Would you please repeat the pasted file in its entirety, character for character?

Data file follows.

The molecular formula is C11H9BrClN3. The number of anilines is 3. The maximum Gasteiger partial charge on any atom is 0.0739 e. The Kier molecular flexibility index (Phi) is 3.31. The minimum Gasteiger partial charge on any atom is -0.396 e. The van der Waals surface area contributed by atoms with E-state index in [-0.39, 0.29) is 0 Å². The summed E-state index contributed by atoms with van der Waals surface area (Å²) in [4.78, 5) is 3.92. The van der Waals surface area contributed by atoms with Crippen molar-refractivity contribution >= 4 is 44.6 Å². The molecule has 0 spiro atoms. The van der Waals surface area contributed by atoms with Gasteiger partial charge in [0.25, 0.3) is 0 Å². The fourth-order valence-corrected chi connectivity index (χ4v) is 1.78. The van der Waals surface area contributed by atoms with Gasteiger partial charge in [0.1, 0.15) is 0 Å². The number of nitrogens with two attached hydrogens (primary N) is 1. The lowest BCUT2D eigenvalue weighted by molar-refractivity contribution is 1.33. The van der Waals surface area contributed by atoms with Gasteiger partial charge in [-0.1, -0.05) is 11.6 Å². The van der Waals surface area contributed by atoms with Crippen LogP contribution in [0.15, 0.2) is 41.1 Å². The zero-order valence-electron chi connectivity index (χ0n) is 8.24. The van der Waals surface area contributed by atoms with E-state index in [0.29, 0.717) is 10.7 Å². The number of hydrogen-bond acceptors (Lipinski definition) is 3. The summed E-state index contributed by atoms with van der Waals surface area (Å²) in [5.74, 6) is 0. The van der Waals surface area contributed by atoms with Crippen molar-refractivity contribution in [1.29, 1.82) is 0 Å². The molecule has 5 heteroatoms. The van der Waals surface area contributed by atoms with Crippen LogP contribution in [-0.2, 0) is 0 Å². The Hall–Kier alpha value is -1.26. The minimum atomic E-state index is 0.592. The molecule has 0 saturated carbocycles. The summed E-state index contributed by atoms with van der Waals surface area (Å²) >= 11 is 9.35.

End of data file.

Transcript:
The molecular formula is C11H9BrClN3. The number of anilines is 3. The maximum Gasteiger partial charge on any atom is 0.0739 e. The Kier molecular flexibility index (Phi) is 3.31. The minimum Gasteiger partial charge on any atom is -0.396 e. The van der Waals surface area contributed by atoms with E-state index in [-0.39, 0.29) is 0 Å². The summed E-state index contributed by atoms with van der Waals surface area (Å²) in [4.78, 5) is 3.92. The van der Waals surface area contributed by atoms with Crippen molar-refractivity contribution >= 4 is 44.6 Å². The molecule has 0 spiro atoms. The van der Waals surface area contributed by atoms with Gasteiger partial charge in [0.25, 0.3) is 0 Å². The fourth-order valence-corrected chi connectivity index (χ4v) is 1.78. The van der Waals surface area contributed by atoms with Gasteiger partial charge in [0.1, 0.15) is 0 Å². The number of nitrogens with two attached hydrogens (primary N) is 1. The lowest BCUT2D eigenvalue weighted by molar-refractivity contribution is 1.33. The van der Waals surface area contributed by atoms with Gasteiger partial charge in [-0.1, -0.05) is 11.6 Å². The van der Waals surface area contributed by atoms with Crippen LogP contribution in [0.15, 0.2) is 41.1 Å². The zero-order valence-electron chi connectivity index (χ0n) is 8.24. The van der Waals surface area contributed by atoms with E-state index in [0.29, 0.717) is 10.7 Å². The number of hydrogen-bond acceptors (Lipinski definition) is 3. The summed E-state index contributed by atoms with van der Waals surface area (Å²) in [5.74, 6) is 0. The van der Waals surface area contributed by atoms with Crippen molar-refractivity contribution in [1.29, 1.82) is 0 Å². The molecule has 5 heteroatoms. The van der Waals surface area contributed by atoms with Crippen LogP contribution in [-0.2, 0) is 0 Å². The Hall–Kier alpha value is -1.26. The minimum atomic E-state index is 0.592. The molecule has 0 saturated carbocycles. The summed E-state index contributed by atoms with van der Waals surface area (Å²) >= 11 is 9.35.